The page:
New tools move polio eradication drive into final stage
Technical body highlights Nigeria as single greatest risk to polio-free world
GENEVA -- Strong advances in the remaining polio endemic areas and the recent introduction of new tools have moved the global polio eradication effort into its final phase in all but one country of the world. The conclusion reached this week in Geneva by the Advisory Committee on Polio Eradication (ACPE), the independent, technical oversight body of the Global Polio Eradication Initiative, is that polio could be finished within the next six months everywhere, except in Nigeria.
The recently introduced monovalent oral polio vaccine (mOPV1), which accelerates protection to specific virus types, appears to have stopped transmission in Egypt and most areas of India - the two greatest technical challenges to polio eradication. Developed earlier this year in less than 6 months, mOPVs appear to work faster than traditional trivalent OPV to build immunity against specific polio types. The ACPE recommended that mOPV use be rapidly expanded to ‘mop up’ the remaining polio strains worldwide, including in countries hit by outbreaks such as Indonesia, Yemen, Ethiopia, Somalia and Angola.
“The ACPE concluded that monovalent oral polio vaccines should be the ’workhorse’ for the final mop-up stage of the global polio eradication effort,” stated Dr Steve Cochi, Chairperson of the ACPE and Director of the National Immunization Programme, CDC. “The power and advantages of monovalent polio vaccines can now be fully used. Of the three types of poliovirus, type 2 has been eliminated since 1999 and type 3 is limited to three areas of focal transmission.”
At the same time, however, the group singled out ongoing polio transmission in Nigeria as the single greatest risk to a polio-free world. The group concluded that at least a further 12 months were needed to finish the job in Nigeria, following the 12-month suspension of polio immunization in parts of the country in 2003/2004. The burden of disease in Nigeria is 13-times higher than the endemic country with the next highest number of cases (India), while the decline in new cases this year has been slower than anticipated. The ACPE strongly endorsed efforts to improve the quality of immunization campaigns in Nigeria to ensure every child is reached, and the introduction of mOPVs to maximise the impact of each contact.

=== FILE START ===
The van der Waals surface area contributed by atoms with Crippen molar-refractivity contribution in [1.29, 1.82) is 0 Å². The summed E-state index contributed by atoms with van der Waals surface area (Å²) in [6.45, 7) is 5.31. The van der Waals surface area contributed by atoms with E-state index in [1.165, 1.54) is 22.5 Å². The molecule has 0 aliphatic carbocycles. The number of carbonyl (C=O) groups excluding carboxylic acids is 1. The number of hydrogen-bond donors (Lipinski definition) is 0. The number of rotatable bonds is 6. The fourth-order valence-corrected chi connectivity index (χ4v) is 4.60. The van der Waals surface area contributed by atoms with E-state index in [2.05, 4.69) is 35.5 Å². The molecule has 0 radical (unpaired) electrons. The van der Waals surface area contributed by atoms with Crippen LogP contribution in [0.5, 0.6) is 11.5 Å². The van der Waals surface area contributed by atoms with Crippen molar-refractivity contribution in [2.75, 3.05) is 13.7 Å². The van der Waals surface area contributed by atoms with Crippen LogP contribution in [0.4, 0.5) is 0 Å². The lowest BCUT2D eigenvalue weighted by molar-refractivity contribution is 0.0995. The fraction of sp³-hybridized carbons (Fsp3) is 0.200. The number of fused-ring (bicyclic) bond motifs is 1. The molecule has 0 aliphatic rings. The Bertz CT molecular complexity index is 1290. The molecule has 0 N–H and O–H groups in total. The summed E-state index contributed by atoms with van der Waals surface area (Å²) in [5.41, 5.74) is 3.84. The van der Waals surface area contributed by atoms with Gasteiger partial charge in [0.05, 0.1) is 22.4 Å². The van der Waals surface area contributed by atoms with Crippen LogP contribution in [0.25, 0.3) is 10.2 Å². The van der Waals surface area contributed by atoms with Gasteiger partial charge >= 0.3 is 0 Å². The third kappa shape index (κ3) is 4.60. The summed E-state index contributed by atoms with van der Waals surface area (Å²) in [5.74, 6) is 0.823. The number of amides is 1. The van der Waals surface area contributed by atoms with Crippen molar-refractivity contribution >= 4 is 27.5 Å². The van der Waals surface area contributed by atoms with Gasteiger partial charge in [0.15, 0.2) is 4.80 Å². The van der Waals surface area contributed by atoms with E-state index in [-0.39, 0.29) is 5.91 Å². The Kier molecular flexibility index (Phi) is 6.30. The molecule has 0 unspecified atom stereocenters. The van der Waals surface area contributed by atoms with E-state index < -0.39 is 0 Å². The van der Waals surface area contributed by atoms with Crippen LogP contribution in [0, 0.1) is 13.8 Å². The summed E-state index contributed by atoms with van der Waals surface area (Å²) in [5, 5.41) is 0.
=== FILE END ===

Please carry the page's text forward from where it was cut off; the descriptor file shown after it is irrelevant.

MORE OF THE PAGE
“As Nigeria intensifies its eradication effort, we will monitor the epidemiological situation there closely,” continued Cochi, “and if necessary, provide further recommendations to polio-free countries to protect themselves from re-infection.” Following a year dominated by high-profile outbreaks, the ACPE issued new guidelines requiring more rapid and large-scale immunization responses in such areas.
“The ACPE has concluded that all the tools are now in place to finish polio once and for all,” concluded Cochi. “It is now up to the remaining polio-affected countries to effectively use these tools. There is no reason why polio should continue to exist anywhere in the world after next year.”
The ACPE stressed that the success of these strategies is largely dependent on ensuring sufficient funds are rapidly made available. Multi-year, flexible funding for 2006-2008 is needed to cover polio immunization and surveillance activities. Most urgently, a US$ 200 million funding gap for 2006 must be filled, US$ 75 million of which is needed by November to ensure activities in the first quarter of 2006 can proceed.
Note: A ’mop-up’ refers to a rapid and massive, house-to-house immunization response within four weeks of confirmation of a circulating poliovirus.
Notes to editors: The Global Polio Eradication Initiative is spearheaded by national governments, the World Health Organization (WHO), Rotary International, the US Centers for Disease Control and Prevention (CDC) and UNICEF.
The polio eradication coalition includes governments of countries affected by polio; private sector foundations (e.g. United Nations Foundation, Bill & Melinda Gates Foundation); development banks (e.g. the World Bank); donor governments (e.g. Australia, Austria, Belgium, Canada, Denmark, Finland, France, Germany, Ireland, Italy, Japan, Luxembourg, Malaysia, Monaco, the Netherlands, New Zealand, Norway, Oman, Portugal, Qatar, the Russian Federation, Spain, Sweden, United Arab Emirates, the United Kingdom and the United States of America); the European Commission; humanitarian and nongovernmental organizations (e.g. the International Red Cross and Red Crescent societies) and corporate partners (e.g. Sanofi Pasteur, De Beers, Wyeth). Volunteers in developing countries also play a key role; 20 million have participated in mass immunization campaigns.
Global eradication efforts have reduced the number of polio cases from 350 000 annually in 1988 to 1 349 cases in 2005 (as of 11 October). Six countries remain polio endemic (Nigeria, India, Pakistan, Afghanistan, Niger and Egypt), however poliovirus continues to spread to previously polio-free countries. In total, 10 previously polio-free countries have been re-infected in late 2004 and 2005 (Somalia, Indonesia, Yemen, Angola, Ethiopia, Chad, Sudan, Mali, Eritrea and Cameroon).
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